I have never seen a production of this play where the comic moments were intertwined so beautifully and organically. As the frustrated dreamer of a son (who has a challenging relationship with his Mother), Tom Wingfield (who also functions as the Narrator of these intimate proceedings and is obviously modeled on Tennessee Williams), actor Tom Story employs a very natural and comedic flair in all of his acting. Particularly enaging is the scene where he pours out his crushed dreams and his fervent hopes to his sister. I have no way of knowing if this is the result of the bold choices of the Director, but the homoerotic aspects of the character are incorporated here as they quite rightly should be. Story plays with a very subtly fey manner —his body movements are languid, limp and raucously carefree, and he injects sly humor into many of his readings. Story’s scene where he gets fed up with his Mother’s cajoling and, consequently, starts yelling that he frequents opium dens and brothels is a gem. Such is this fine actor’s strong sense of the character that there is no doubt as to his nocturnal activities when he “goes to the movies” night after night —-this is as it should be and I am sure Tennessee Williams would approve of the directness of this interpretation.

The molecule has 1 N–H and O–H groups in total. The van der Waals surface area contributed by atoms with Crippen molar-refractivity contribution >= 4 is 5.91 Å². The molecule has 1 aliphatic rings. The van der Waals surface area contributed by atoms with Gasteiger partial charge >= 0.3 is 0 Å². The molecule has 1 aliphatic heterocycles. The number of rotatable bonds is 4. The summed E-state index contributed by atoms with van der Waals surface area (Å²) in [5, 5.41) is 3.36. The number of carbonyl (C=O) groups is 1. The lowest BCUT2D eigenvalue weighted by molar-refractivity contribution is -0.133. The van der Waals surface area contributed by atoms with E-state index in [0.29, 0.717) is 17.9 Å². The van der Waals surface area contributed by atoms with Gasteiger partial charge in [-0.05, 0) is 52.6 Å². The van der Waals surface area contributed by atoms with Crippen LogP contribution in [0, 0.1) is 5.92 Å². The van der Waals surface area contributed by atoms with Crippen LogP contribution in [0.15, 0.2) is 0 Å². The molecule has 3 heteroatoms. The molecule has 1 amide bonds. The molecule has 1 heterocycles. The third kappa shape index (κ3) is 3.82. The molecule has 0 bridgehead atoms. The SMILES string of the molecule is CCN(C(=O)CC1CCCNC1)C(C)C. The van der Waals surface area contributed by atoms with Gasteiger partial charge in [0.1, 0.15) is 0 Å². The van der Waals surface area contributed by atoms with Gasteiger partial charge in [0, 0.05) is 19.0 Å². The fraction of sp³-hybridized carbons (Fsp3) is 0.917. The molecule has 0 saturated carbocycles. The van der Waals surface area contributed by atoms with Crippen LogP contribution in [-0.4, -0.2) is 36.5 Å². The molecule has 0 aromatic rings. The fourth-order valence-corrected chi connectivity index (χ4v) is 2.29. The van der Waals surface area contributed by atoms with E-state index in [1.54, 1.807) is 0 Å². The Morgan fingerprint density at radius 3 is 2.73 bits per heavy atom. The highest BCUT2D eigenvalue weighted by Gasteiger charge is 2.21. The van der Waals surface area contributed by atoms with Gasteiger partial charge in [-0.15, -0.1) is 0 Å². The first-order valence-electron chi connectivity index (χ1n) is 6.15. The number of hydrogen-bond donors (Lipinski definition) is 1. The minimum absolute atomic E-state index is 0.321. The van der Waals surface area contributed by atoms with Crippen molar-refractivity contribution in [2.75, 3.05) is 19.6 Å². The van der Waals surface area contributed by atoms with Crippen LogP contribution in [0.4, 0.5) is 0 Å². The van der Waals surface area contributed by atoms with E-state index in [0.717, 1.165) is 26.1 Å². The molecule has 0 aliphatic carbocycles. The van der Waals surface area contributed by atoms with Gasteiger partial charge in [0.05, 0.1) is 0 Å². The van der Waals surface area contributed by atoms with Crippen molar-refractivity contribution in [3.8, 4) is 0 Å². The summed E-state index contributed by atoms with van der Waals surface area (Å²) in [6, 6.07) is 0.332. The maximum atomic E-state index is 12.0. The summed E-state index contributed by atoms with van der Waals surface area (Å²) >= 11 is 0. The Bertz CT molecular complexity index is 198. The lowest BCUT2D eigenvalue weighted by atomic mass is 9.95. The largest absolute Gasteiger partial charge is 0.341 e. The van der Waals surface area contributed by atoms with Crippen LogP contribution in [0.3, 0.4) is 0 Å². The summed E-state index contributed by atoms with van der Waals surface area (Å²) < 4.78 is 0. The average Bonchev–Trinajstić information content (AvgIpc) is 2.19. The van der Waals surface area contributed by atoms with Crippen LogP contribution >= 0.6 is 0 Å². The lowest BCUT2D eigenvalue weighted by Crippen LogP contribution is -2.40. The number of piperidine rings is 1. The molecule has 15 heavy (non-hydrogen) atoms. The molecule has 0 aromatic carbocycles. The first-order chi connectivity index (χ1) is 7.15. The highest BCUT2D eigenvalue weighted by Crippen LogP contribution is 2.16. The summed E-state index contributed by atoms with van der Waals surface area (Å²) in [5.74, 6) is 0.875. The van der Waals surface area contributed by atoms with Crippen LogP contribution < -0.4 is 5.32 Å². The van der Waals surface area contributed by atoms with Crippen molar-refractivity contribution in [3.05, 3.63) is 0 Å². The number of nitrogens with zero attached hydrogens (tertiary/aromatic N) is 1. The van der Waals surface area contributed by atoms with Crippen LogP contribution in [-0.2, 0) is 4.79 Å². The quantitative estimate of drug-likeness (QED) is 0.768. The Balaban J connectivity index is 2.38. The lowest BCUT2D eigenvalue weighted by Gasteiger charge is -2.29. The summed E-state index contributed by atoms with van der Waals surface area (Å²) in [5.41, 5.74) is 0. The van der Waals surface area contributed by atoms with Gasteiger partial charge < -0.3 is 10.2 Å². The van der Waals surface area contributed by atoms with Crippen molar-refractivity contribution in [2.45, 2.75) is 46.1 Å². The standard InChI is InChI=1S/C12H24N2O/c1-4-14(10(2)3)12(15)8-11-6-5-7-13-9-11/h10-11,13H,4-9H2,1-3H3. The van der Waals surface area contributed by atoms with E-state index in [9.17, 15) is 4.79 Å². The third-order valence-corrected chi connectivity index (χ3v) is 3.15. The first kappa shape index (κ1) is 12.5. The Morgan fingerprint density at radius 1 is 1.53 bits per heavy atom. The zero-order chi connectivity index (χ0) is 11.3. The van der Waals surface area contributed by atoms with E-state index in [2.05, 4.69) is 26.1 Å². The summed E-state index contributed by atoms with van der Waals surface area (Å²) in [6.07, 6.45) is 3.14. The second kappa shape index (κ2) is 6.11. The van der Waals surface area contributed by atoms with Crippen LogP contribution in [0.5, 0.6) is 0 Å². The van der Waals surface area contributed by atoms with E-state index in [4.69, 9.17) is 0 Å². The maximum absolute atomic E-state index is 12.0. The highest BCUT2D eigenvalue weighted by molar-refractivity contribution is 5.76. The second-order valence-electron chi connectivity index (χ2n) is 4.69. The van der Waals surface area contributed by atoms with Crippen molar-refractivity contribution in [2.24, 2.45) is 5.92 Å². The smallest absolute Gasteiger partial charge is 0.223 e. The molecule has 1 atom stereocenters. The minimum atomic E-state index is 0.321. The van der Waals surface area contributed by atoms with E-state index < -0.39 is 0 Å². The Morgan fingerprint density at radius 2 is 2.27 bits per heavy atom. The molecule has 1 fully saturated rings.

As the Gentleman Caller, Jim O’Connor, actor Thomas Keegan plays his part with audacious confidence. Unlike other interpretations of this role, Keegan provocatively plays the role of the “up-and –coming go-getter” with a cockiness and assurance that works very well indeed. There is no sense of awkwardness at all when talking to the shy Laura. A strong physicality and vigor is brought to the role by Mr. Keegan.